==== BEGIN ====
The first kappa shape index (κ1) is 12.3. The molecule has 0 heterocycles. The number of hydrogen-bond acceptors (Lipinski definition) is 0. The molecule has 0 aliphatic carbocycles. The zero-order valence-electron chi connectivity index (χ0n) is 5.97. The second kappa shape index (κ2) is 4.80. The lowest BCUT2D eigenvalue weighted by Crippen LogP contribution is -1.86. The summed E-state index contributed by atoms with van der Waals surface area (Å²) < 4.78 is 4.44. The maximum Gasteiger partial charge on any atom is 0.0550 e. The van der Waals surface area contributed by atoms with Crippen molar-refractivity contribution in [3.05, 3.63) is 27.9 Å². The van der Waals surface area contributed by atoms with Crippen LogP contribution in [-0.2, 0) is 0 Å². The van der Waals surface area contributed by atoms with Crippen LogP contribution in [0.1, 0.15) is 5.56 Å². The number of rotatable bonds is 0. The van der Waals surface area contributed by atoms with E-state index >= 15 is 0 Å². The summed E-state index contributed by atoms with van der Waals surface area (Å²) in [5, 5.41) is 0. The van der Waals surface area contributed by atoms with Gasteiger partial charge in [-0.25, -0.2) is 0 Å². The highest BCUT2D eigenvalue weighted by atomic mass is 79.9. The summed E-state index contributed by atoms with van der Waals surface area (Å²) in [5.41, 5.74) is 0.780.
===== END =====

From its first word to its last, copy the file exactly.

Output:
The first kappa shape index (κ1) is 12.3. The molecule has 0 heterocycles. The number of hydrogen-bond acceptors (Lipinski definition) is 0. The molecule has 0 aliphatic carbocycles. The zero-order valence-electron chi connectivity index (χ0n) is 5.97. The second kappa shape index (κ2) is 4.80. The lowest BCUT2D eigenvalue weighted by Crippen LogP contribution is -1.86. The summed E-state index contributed by atoms with van der Waals surface area (Å²) < 4.78 is 4.44. The maximum Gasteiger partial charge on any atom is 0.0550 e. The van der Waals surface area contributed by atoms with Crippen molar-refractivity contribution in [3.05, 3.63) is 27.9 Å². The van der Waals surface area contributed by atoms with Crippen LogP contribution in [-0.2, 0) is 0 Å². The van der Waals surface area contributed by atoms with Crippen LogP contribution in [0.1, 0.15) is 5.56 Å². The number of rotatable bonds is 0. The van der Waals surface area contributed by atoms with E-state index >= 15 is 0 Å². The summed E-state index contributed by atoms with van der Waals surface area (Å²) in [5, 5.41) is 0. The van der Waals surface area contributed by atoms with Gasteiger partial charge in [-0.25, -0.2) is 0 Å². The highest BCUT2D eigenvalue weighted by atomic mass is 79.9. The summed E-state index contributed by atoms with van der Waals surface area (Å²) in [5.41, 5.74) is 0.780.